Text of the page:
by Dr. G. Terry Madonna and Dr. Michael Young
To everything there is a season, and for a couple of million now well-seasoned Pennsylvania voters, it can not come soon enough. After six weeks of candidates, commercials, and controversies, they are finally going to get to vote. But precisely where are Pennsylvania voters as they prepare to vote on Tuesday, April 22nd? In the glare of more national attention than any primary in the state’s history, what are state voters thinking? What are they likely to do? A series of late season polls, including the Franklin & Marshall College Poll, provide some illuminating insights into the electorate’s collective mind. Taken together they render a fascinating portrait of Pennsylvania and its Democratic electorate on the eve of a historic state election: the why, what, how, and where of the 2008 presidential race, Pennsylvania style.
What are the issues driving the race?
Towering personalities have dominated this contest, but to an extraordinary extent, this race also reflects voters’ deep concern about the issues as well. Concerns about the economy continue to resonate as the issue Democrats most often cite as important in their vote choice this year (43%), followed by the Iraq War (23%), and healthcare (13%). On these key issues; however, voters view the candidates differently. Clinton is perceived as more credible on healthcare, while Obama is better known for his views on the war. (Source: Franklin & Marshall College Poll, throughout)
Who’s winning the horse race?
Hillary Clinton is narrowly leading Barack Obama, but her one time large lead is shrinking. Out of likely Democratic voters, 46 percent now say they plan to vote for Clinton, while 40 percent say they will vote for Obama. But in March, Clinton led Obama by 16 points, so she has lost more than half her former lead. The question now is whether Clinton has stopped the hemorrhaging of her support with her impressive debate performance in Philadelphia last week—aided perhaps by lingering concerns about Obama’s controversial statements regarding small town Pennsylvanians.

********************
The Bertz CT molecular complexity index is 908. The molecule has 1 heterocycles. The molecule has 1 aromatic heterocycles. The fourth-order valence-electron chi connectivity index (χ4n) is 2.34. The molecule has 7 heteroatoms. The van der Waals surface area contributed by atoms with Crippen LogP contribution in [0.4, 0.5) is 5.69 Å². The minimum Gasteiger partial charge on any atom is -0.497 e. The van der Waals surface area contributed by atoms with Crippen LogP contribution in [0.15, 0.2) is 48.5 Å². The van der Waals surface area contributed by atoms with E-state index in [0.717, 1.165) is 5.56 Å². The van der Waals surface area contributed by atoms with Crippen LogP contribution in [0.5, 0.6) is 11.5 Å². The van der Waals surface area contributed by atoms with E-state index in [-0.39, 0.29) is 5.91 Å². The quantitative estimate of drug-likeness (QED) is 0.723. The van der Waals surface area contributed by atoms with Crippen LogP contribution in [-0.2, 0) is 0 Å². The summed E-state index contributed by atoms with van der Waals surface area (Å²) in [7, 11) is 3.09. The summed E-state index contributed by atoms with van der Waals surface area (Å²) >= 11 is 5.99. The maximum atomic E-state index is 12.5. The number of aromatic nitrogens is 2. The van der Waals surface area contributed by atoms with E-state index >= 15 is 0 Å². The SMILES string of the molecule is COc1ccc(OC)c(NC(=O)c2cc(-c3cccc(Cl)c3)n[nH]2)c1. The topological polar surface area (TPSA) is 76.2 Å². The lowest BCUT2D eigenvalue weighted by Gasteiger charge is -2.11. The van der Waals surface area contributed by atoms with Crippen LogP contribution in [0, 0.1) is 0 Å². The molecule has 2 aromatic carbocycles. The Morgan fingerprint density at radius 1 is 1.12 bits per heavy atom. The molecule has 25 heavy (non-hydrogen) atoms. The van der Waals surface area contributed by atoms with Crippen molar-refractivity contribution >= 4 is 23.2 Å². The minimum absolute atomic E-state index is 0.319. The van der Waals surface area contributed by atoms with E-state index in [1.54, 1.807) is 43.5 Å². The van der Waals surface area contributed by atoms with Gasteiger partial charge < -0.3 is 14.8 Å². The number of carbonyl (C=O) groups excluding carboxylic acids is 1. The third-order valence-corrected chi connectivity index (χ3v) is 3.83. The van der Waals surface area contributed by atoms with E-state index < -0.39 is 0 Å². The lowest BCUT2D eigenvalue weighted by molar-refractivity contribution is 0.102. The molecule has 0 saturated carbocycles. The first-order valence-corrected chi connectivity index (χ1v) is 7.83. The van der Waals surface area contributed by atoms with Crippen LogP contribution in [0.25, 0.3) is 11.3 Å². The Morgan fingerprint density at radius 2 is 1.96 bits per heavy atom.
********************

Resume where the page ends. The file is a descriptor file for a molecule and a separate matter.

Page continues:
Where is support coming from?
Clinton continues to lead among her core constituencies. Critical for her have been women, older voters, Catholics, union households, voters with high school educations, and voters with incomes less than $35,000. But Obama leads among younger voters, non-whites, voters with incomes over $75,000, and liberals. The crucial male vote is evenly split between them. Neither candidate has altered the other’s core support; however, Obama has been able to chip away at Clinton’s once massive lead in most major demographics.
What’s driving Obama’s gains in the state?
Obama’s surge has been bolstered considerably by his television advertising and his aggressive campaigning in the state during the past three weeks. Democrats (by a two to one margin) tell Franklin & Marshall pollsters that Obama’s commercials are more effective than Clinton’s. Certainly his ad buys are breaking state spending records for a primary, and they are working. Almost all Democrats (94%) have seen a television ad for the Obama campaign. Part of Obama’s gains can be attributed to his specificity about the issues, including how to help people with job training and education. Democrats who have watched his ads believe they know a lot about his ideas.
Will undecided voters be important?